He knows how much it baffles you, why somebody like him, who’s always cracking jokes and teasing his friends, would willingly work in such a morbid profession. But for Issei, there’s a certain pride to be taken in doing a job that seemingly nobody else is willing to do. But now… now he’s considering your words more than he ever has before.
“You’d think I’d be used to this by now, but I’m just not,” he admits. “I hardly knew anything about this woman. I never knew her while she was alive. I don’t even know what she looked like. But her death… it just really got to me. It was so bad that I had to step out of the room during the eulogy. Her family and loved ones were suffering alone in there, but I couldn’t even bear to be in the same room as them. Because the whole time I heard them talking, all I could think about was you being in that coffin instead.”
The thought makes him sick to his stomach. He lets go of your hand and curls his fingers into your – well, his – shirt. In one quick movement, he pulls you closer, burying his head into your shoulder and weeping.
“I can’t lose you,” he whimpers.
“I’m not going anywhere, babe,” you whisper, combing your fingers through his curls. “I promise.”
“You can’t promise me that,” he says. “So please don’t.”
Issei hears your gentle sigh and your breath tickles the back of his neck.
“Okay,” you murmur. “I won’t. But I will promise you something else.”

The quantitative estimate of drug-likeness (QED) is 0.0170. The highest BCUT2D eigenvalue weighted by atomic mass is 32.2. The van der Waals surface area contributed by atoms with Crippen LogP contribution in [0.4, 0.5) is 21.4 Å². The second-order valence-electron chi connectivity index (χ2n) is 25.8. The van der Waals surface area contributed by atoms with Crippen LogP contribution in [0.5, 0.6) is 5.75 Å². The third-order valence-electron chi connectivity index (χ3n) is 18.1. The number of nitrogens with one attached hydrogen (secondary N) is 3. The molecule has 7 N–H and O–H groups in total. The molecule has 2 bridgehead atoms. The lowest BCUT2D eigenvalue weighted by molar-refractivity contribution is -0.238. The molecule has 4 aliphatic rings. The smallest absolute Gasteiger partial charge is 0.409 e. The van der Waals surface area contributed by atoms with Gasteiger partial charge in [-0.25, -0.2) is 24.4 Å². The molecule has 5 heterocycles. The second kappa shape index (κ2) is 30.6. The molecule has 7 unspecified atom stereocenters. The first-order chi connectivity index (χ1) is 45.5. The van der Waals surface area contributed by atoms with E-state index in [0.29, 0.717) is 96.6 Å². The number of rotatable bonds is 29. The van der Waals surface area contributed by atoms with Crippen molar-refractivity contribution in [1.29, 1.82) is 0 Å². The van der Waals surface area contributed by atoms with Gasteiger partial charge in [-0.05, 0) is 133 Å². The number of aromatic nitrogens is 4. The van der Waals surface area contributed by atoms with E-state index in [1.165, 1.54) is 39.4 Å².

You gently pull Issei away from yourself, cradling his face in your soft hands.
“I promise you, no matter how much time we have left together, I will cherish it. In that time, I will love you as hard as I can. I will spend the rest of my life loving you.”
You press a gentle kiss to his lips, lightly caressing the smooth skin of his cheeks.
“Is that okay?” you ask.
“Of course,” Issei says, nodding and offering you a watery smile. “I love you so much.”
“I love you too,” you say, pulling him back under the covers. “Now quit talking to me like I’m a ticking time bomb. I am still alive, you know.”
“Yeah, yeah, I know,” Issei says, laughing for the first time since he woke up from his nightmare.
He wraps you up in a gentle embrace, insisting on holding you until you’re both asleep. He dots several light kisses across the top of your head and holds you until he hears the pace of your breath slow to a smooth and sleepy rhythm.
Issei can’t help but smile as you doze off in his arms. You’re right. You are so, very much alive. And he plans to cherish you forever.